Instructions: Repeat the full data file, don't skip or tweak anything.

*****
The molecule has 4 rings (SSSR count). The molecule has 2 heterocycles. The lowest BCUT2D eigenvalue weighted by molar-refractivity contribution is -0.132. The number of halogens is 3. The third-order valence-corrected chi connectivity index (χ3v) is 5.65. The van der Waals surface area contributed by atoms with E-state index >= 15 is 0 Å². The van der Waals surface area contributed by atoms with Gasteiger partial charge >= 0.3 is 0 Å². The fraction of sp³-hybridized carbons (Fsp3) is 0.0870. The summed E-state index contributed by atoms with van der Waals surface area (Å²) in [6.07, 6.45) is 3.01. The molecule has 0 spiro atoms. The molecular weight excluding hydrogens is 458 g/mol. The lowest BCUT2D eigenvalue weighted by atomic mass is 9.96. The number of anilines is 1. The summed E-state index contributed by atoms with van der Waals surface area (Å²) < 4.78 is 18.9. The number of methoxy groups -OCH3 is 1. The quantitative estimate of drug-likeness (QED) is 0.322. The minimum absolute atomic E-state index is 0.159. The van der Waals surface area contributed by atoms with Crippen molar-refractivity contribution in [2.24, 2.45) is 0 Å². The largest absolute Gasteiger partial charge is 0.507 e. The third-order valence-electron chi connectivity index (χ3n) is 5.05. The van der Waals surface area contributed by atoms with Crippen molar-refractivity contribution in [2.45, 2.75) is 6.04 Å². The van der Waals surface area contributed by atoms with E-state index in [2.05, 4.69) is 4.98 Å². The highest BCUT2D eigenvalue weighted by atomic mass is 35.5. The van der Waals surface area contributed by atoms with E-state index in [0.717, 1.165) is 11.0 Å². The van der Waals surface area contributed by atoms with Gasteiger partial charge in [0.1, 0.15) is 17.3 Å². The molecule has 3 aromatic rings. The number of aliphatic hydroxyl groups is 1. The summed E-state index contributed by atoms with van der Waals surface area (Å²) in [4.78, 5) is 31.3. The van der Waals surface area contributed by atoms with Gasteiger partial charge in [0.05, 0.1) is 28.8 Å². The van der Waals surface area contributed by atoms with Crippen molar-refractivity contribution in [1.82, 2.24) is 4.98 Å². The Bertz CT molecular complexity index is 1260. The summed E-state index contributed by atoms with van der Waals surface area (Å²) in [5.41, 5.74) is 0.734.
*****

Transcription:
The molecule has 4 rings (SSSR count). The molecule has 2 heterocycles. The lowest BCUT2D eigenvalue weighted by molar-refractivity contribution is -0.132. The number of halogens is 3. The third-order valence-corrected chi connectivity index (χ3v) is 5.65. The van der Waals surface area contributed by atoms with E-state index >= 15 is 0 Å². The van der Waals surface area contributed by atoms with Gasteiger partial charge >= 0.3 is 0 Å². The fraction of sp³-hybridized carbons (Fsp3) is 0.0870. The summed E-state index contributed by atoms with van der Waals surface area (Å²) in [6.07, 6.45) is 3.01. The molecule has 0 spiro atoms. The molecular weight excluding hydrogens is 458 g/mol. The lowest BCUT2D eigenvalue weighted by atomic mass is 9.96. The number of anilines is 1. The summed E-state index contributed by atoms with van der Waals surface area (Å²) < 4.78 is 18.9. The number of methoxy groups -OCH3 is 1. The quantitative estimate of drug-likeness (QED) is 0.322. The minimum absolute atomic E-state index is 0.159. The van der Waals surface area contributed by atoms with Crippen molar-refractivity contribution in [2.24, 2.45) is 0 Å². The largest absolute Gasteiger partial charge is 0.507 e. The third-order valence-electron chi connectivity index (χ3n) is 5.05. The van der Waals surface area contributed by atoms with Crippen molar-refractivity contribution in [2.45, 2.75) is 6.04 Å². The van der Waals surface area contributed by atoms with E-state index in [2.05, 4.69) is 4.98 Å². The highest BCUT2D eigenvalue weighted by atomic mass is 35.5. The van der Waals surface area contributed by atoms with E-state index in [0.717, 1.165) is 11.0 Å². The van der Waals surface area contributed by atoms with Gasteiger partial charge in [0.1, 0.15) is 17.3 Å². The molecule has 3 aromatic rings. The number of aliphatic hydroxyl groups is 1. The summed E-state index contributed by atoms with van der Waals surface area (Å²) in [4.78, 5) is 31.3. The van der Waals surface area contributed by atoms with Gasteiger partial charge in [0.05, 0.1) is 28.8 Å². The van der Waals surface area contributed by atoms with Crippen molar-refractivity contribution in [1.82, 2.24) is 4.98 Å². The Bertz CT molecular complexity index is 1260. The summed E-state index contributed by atoms with van der Waals surface area (Å²) in [5.41, 5.74) is 0.734.